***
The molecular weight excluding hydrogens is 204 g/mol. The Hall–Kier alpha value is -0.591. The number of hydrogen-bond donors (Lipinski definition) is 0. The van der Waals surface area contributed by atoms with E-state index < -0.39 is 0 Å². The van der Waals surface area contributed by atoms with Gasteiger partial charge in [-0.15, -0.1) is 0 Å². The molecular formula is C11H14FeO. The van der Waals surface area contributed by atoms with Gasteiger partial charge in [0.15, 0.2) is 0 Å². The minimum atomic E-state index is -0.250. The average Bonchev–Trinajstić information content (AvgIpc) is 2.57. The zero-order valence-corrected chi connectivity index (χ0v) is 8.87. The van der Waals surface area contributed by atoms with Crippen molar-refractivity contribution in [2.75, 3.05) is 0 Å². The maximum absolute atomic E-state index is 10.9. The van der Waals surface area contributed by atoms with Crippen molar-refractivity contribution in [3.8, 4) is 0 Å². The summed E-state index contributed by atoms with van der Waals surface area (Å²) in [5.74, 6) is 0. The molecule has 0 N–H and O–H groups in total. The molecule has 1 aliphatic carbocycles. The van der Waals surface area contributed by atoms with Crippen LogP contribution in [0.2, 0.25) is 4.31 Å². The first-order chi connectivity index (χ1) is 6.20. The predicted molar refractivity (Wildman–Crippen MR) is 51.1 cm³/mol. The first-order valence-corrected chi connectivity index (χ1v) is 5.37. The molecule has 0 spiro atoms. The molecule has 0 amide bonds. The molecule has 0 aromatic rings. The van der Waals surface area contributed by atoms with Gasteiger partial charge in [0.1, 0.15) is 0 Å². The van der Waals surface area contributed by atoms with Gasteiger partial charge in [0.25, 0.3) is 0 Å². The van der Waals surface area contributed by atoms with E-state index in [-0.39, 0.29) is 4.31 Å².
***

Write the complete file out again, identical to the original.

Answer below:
The molecular weight excluding hydrogens is 204 g/mol. The Hall–Kier alpha value is -0.591. The number of hydrogen-bond donors (Lipinski definition) is 0. The van der Waals surface area contributed by atoms with E-state index < -0.39 is 0 Å². The van der Waals surface area contributed by atoms with Gasteiger partial charge in [-0.15, -0.1) is 0 Å². The molecular formula is C11H14FeO. The van der Waals surface area contributed by atoms with Gasteiger partial charge in [0.15, 0.2) is 0 Å². The minimum atomic E-state index is -0.250. The average Bonchev–Trinajstić information content (AvgIpc) is 2.57. The zero-order valence-corrected chi connectivity index (χ0v) is 8.87. The van der Waals surface area contributed by atoms with Crippen molar-refractivity contribution in [2.75, 3.05) is 0 Å². The maximum absolute atomic E-state index is 10.9. The van der Waals surface area contributed by atoms with Crippen molar-refractivity contribution in [3.8, 4) is 0 Å². The summed E-state index contributed by atoms with van der Waals surface area (Å²) in [5.74, 6) is 0. The molecule has 0 N–H and O–H groups in total. The molecule has 1 aliphatic carbocycles. The van der Waals surface area contributed by atoms with Crippen LogP contribution in [0.2, 0.25) is 4.31 Å². The first-order chi connectivity index (χ1) is 6.20. The predicted molar refractivity (Wildman–Crippen MR) is 51.1 cm³/mol. The first-order valence-corrected chi connectivity index (χ1v) is 5.37. The molecule has 0 spiro atoms. The molecule has 0 amide bonds. The molecule has 0 aromatic rings. The van der Waals surface area contributed by atoms with Gasteiger partial charge in [0.1, 0.15) is 0 Å². The van der Waals surface area contributed by atoms with Gasteiger partial charge in [0.25, 0.3) is 0 Å². The van der Waals surface area contributed by atoms with E-state index in [-0.39, 0.29) is 4.31 Å².